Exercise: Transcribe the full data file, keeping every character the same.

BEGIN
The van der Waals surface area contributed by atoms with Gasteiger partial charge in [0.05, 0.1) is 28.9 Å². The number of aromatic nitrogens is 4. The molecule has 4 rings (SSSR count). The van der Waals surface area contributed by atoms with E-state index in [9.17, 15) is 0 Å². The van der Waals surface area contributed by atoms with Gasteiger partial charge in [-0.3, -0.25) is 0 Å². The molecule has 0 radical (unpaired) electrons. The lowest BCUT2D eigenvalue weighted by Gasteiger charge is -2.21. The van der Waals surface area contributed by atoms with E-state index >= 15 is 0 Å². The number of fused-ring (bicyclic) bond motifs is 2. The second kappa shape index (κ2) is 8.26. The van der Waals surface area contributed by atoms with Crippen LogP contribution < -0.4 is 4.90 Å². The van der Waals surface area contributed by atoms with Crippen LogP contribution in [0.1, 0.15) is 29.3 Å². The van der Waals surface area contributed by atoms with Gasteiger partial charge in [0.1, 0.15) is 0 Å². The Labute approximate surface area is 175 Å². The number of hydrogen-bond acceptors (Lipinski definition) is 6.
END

The van der Waals surface area contributed by atoms with Gasteiger partial charge in [0.05, 0.1) is 28.9 Å². The number of aromatic nitrogens is 4. The molecule has 4 rings (SSSR count). The van der Waals surface area contributed by atoms with E-state index in [9.17, 15) is 0 Å². The van der Waals surface area contributed by atoms with Gasteiger partial charge in [-0.3, -0.25) is 0 Å². The molecule has 0 radical (unpaired) electrons. The lowest BCUT2D eigenvalue weighted by Gasteiger charge is -2.21. The van der Waals surface area contributed by atoms with E-state index >= 15 is 0 Å². The number of fused-ring (bicyclic) bond motifs is 2. The second kappa shape index (κ2) is 8.26. The van der Waals surface area contributed by atoms with Crippen LogP contribution < -0.4 is 4.90 Å². The van der Waals surface area contributed by atoms with Crippen LogP contribution in [0.1, 0.15) is 29.3 Å². The van der Waals surface area contributed by atoms with Gasteiger partial charge in [0.1, 0.15) is 0 Å². The Labute approximate surface area is 175 Å². The number of hydrogen-bond acceptors (Lipinski definition) is 6.